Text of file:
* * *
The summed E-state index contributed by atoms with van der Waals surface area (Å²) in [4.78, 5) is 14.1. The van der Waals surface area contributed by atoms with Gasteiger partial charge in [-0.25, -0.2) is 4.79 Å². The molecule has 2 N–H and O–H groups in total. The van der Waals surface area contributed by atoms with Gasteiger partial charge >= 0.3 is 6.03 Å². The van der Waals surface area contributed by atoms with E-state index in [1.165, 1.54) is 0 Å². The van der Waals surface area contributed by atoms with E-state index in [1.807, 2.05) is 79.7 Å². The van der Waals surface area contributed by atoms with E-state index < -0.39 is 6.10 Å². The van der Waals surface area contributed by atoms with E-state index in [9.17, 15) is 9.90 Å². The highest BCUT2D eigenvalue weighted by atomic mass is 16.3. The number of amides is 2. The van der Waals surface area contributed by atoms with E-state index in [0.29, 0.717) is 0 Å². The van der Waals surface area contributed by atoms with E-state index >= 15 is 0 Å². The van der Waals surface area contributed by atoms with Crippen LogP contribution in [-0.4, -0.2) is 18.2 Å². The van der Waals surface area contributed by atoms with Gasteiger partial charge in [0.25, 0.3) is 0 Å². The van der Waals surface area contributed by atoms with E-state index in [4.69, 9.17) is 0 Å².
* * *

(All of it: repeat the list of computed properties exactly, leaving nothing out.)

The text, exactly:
The summed E-state index contributed by atoms with van der Waals surface area (Å²) in [4.78, 5) is 14.1. The van der Waals surface area contributed by atoms with Gasteiger partial charge in [-0.25, -0.2) is 4.79 Å². The molecule has 2 N–H and O–H groups in total. The van der Waals surface area contributed by atoms with Gasteiger partial charge >= 0.3 is 6.03 Å². The van der Waals surface area contributed by atoms with E-state index in [1.165, 1.54) is 0 Å². The van der Waals surface area contributed by atoms with E-state index in [1.807, 2.05) is 79.7 Å². The van der Waals surface area contributed by atoms with E-state index < -0.39 is 6.10 Å². The van der Waals surface area contributed by atoms with E-state index in [9.17, 15) is 9.90 Å². The highest BCUT2D eigenvalue weighted by atomic mass is 16.3. The number of amides is 2. The van der Waals surface area contributed by atoms with E-state index in [0.29, 0.717) is 0 Å². The van der Waals surface area contributed by atoms with E-state index >= 15 is 0 Å². The van der Waals surface area contributed by atoms with Crippen LogP contribution in [-0.4, -0.2) is 18.2 Å². The van der Waals surface area contributed by atoms with Gasteiger partial charge in [0.25, 0.3) is 0 Å². The van der Waals surface area contributed by atoms with E-state index in [4.69, 9.17) is 0 Å².